The creation of this urban microgreen farm and its dedicated partner, a sustainability-mindful pub/restaurant, took takes passion, dedication, innovation — and a good helping of risk.
This brunch is grown in the restaurant’s basement
By Aishvarya Kavi and Annabel Epstein
It takes passion, dedication, and innovation to start a businesses, but there is always a good helping of risk. The creation of this urban microgreen farm and its dedicated partner, a sustainability-mindful pub/restaurant, involved nothing less.
When Mary Ackley decided to follow her passion of getting her hands dirty, she started the farm called Little Wild Things. But she also set out to prove that locally sourced, organic produce can be elegant, delicious, and a profitable business model, especially in an urban setting like Washington, D.C. Now her produce graces the shelves and kitchens of over 20 different local markets, grocery stores, and restaurants–both fast-casual and fine-dining. But without The Pub and The People, the pub/restaurant whose basement her farm occupies, she wouldn’t have been able to make it nearly this far.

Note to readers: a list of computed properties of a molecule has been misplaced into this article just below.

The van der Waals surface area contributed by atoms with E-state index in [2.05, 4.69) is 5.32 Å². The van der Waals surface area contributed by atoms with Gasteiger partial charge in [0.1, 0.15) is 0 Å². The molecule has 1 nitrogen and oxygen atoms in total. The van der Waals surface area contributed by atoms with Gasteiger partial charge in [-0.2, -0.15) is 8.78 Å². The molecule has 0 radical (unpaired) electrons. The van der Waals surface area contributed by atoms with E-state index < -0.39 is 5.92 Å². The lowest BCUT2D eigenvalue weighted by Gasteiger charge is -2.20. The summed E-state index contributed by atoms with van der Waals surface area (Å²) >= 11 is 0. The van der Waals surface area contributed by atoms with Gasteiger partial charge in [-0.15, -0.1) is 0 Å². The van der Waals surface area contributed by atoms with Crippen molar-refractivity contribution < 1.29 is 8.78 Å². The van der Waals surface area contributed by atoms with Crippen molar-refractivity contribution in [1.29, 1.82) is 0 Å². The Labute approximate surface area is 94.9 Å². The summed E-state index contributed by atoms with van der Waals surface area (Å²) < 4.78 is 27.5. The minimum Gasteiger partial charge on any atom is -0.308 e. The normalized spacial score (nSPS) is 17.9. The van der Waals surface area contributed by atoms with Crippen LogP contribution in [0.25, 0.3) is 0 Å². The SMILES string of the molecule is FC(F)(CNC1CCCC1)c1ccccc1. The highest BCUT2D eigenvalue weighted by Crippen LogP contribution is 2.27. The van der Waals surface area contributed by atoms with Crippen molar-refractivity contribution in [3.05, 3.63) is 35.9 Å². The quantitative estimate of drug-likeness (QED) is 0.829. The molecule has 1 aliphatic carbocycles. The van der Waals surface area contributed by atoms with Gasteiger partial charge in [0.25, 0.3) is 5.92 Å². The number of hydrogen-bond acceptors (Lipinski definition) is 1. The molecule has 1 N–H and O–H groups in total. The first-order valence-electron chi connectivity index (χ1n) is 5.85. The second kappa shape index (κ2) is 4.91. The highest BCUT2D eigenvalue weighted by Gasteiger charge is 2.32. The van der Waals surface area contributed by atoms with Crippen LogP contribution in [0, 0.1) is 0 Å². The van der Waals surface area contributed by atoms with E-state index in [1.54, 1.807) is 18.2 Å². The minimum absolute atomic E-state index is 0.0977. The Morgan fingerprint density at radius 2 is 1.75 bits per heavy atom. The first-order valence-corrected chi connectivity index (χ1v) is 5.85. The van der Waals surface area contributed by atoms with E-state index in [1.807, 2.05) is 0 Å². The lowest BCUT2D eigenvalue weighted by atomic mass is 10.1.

Former LEED Architect Nick Bemel and his three partners also took a risk in quitting their day jobs to open a classic but quirky neighborhood bar. Yet, they couldn’t shake their dedication to sustainability from their bones. So they designed the neighborhood hangout to be as sustainable as possible–the interior is built with reclaimed wood, all of their systems are the most efficient on the market, and they’re about to install solar panels on their roof. Their chef also prioritizes sourcing local produce, much of which comes from the farm right downstairs. Besides the numerous environmental benefits, it cuts their operation costs by a pretty penny. Quality food and facilities that are ultimately easy on your business’ bottom line? Bemel didn’t even think twice before he lent the space to Ackley and Little Wild Things.
So next time you order an omelet for brunch, imagine how much fuel was burned when it was trucked in all the way from New England — or Latin America, depending on the season.
Now imagine that this morning, it was plucked fresh from organic soil just 10 feet below where you’re sitting and then walked up a flight of stairs. Doesn’t your mouth water with the possibilities?
So support local businesses that, like the pub and urban farm above, throw caution to the wind and dare to be sustainable, profitable, and wildly popular all at once.